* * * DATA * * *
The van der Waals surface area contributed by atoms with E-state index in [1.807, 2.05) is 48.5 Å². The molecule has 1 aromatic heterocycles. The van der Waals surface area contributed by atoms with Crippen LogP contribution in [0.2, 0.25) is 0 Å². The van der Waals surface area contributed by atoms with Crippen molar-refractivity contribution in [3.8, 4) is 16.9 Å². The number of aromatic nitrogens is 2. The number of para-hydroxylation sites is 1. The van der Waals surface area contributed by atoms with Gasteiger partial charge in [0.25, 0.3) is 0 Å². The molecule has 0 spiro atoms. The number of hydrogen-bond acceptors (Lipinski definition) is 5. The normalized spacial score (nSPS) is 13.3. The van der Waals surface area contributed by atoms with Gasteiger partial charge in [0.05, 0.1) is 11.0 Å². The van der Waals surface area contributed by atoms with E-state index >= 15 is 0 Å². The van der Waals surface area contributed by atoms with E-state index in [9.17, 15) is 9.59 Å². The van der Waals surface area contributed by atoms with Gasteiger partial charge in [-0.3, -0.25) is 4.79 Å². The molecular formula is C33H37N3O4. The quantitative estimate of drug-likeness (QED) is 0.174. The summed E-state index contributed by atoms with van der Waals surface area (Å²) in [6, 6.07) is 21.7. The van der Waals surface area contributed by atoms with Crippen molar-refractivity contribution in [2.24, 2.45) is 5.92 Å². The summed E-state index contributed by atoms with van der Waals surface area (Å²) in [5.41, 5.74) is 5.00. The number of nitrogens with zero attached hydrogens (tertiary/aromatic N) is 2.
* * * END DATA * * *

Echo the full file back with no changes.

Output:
The van der Waals surface area contributed by atoms with E-state index in [1.807, 2.05) is 48.5 Å². The molecule has 1 aromatic heterocycles. The van der Waals surface area contributed by atoms with Crippen LogP contribution in [0.2, 0.25) is 0 Å². The van der Waals surface area contributed by atoms with Crippen molar-refractivity contribution in [3.8, 4) is 16.9 Å². The number of aromatic nitrogens is 2. The number of para-hydroxylation sites is 1. The van der Waals surface area contributed by atoms with Gasteiger partial charge in [0.25, 0.3) is 0 Å². The molecule has 0 spiro atoms. The number of hydrogen-bond acceptors (Lipinski definition) is 5. The normalized spacial score (nSPS) is 13.3. The van der Waals surface area contributed by atoms with Gasteiger partial charge in [0.05, 0.1) is 11.0 Å². The van der Waals surface area contributed by atoms with E-state index >= 15 is 0 Å². The van der Waals surface area contributed by atoms with E-state index in [9.17, 15) is 9.59 Å². The van der Waals surface area contributed by atoms with Gasteiger partial charge in [-0.3, -0.25) is 4.79 Å². The molecular formula is C33H37N3O4. The quantitative estimate of drug-likeness (QED) is 0.174. The summed E-state index contributed by atoms with van der Waals surface area (Å²) in [6, 6.07) is 21.7. The van der Waals surface area contributed by atoms with Crippen molar-refractivity contribution in [2.24, 2.45) is 5.92 Å². The summed E-state index contributed by atoms with van der Waals surface area (Å²) in [5.41, 5.74) is 5.00. The number of nitrogens with zero attached hydrogens (tertiary/aromatic N) is 2.